Yukon Register of Historic PlacesYRHP

Fort Selkirk

Fort Selkirk

Fort Selkirk

Fort Selkirk

Fort Selkirk

Fort Selkirk

Fort Selkirk

Fort Selkirk

Fort Selkirk

Fort Selkirk

Fort Selkirk

Construction Period: Pre 1895

Designation Level: Territorial

South bank of the Yukon River near the confluence of the Pelly River and the Yukon River in Fort Selkirk

Fort Selkirk Historic Site is contained within Lot 1021, Plan 2008-0123, a 50 hectare site in central Yukon, on a terrace bank of the Yukon River near the mouth of the Pelly River. The site has archaeological evidence of late prehistoric use and occupation overlain by archaeological resources, standing structures and artifacts remaining from the historic settlement dating from 1852.

Construction Period: Pre 1895        Designation Level: Territorial

Designation Date: August 06, 2010

The Selkirk First Nation Final Agreement requires that Fort Selkirk be designated as a Yukon Historic Site to commemorate its heritage significance to all people of the Yukon.

Fort Selkirk is set in a pristine, river valley rich in natural resources and surrounded by a mountainous, boreal landscape with a dynamic geological record. There is an intangible, aesthetic and emotional attraction to the site that exudes a sense of community secured within a rugged and visually striking environment. Fort Selkirk illustrates the unique contribution and combination of different cultures and natural environment that has helped form the social, economic and political fabric of the territory

The site also illustrates the historic trading economy, the transportation development of the Yukon, the sovereignty of Canada, the early expansion of the church and community life in a northern isolated area.

Fort Selkirk is central to the homeland of the Northern Tutchone and their cultural traditions such as game harvesting, trade and travel. This place has been a traditional harvesting and gathering site for thousands of years. Its importance as a place for meeting and trading between First Nations is evidenced by a network of traditional trails and archaeological artifacts. It is the first place where the Northern Tutchone people encountered and hosted colonists from afar. The site was given its English name by Robert Campbell of the Hudson's Bay Company, who established a trading post here in 1852. The aboriginal name for the place has been lost over time. Although short-lived, the post signified the beginning of an era as a Yukon centre of commerce and communication with the outside world. It continued as a hub of land, river and later, air transportation until the middle of the 20th century.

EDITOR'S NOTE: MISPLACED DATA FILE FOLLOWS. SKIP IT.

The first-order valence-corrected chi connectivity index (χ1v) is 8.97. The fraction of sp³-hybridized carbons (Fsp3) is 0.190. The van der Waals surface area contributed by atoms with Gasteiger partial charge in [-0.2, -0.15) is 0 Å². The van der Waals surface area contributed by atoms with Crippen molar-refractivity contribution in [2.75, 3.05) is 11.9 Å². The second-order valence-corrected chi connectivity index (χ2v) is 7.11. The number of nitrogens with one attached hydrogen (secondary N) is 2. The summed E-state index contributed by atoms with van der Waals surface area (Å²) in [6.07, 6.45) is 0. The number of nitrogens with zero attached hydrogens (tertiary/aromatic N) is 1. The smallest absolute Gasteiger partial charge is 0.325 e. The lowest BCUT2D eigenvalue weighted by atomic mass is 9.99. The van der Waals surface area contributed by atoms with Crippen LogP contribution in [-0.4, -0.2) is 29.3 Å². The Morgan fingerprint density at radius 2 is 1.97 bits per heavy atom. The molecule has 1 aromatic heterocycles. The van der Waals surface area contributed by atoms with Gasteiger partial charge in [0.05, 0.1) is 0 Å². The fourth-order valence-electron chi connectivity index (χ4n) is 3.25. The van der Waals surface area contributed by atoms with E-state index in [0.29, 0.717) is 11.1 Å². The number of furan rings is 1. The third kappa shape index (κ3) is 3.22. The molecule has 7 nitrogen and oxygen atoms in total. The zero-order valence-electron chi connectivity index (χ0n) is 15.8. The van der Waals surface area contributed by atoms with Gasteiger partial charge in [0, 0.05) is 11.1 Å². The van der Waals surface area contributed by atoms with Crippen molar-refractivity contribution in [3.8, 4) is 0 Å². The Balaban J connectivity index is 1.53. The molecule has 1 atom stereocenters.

A permanent community evolved in the early1890s with the establishment of Arthur Harper's trading post and an Anglican Church mission. The community grew quickly as thousands of stampeders headed for Dawson City during the Klondike Gold Rush in 1896. The strategic location of Fort Selkirk led to its use as a base for the Yukon Field Force and a North-West Mounted Police post in 1898, and its consideration to be the first Capital of the Yukon Territory. Throughout the first half of the 20th century Fort Selkirk remained a stable, thriving community where two cultures lived, worked, played and prayed together. Abandoned in the 1950s due to the construction of modern roads and the end of sternwheeler traffic, members of the Selkirk First Nation and other Yukoners continue to think of it as their ancestral home.

The partnership between the Selkirk First Nation and Yukon governments as co-owners and co-managers of the site illustrates the continuing spirit of deep and cooperative care for Fort Selkirk.

Source: Heritage Resources Unit File #3630 32 02 04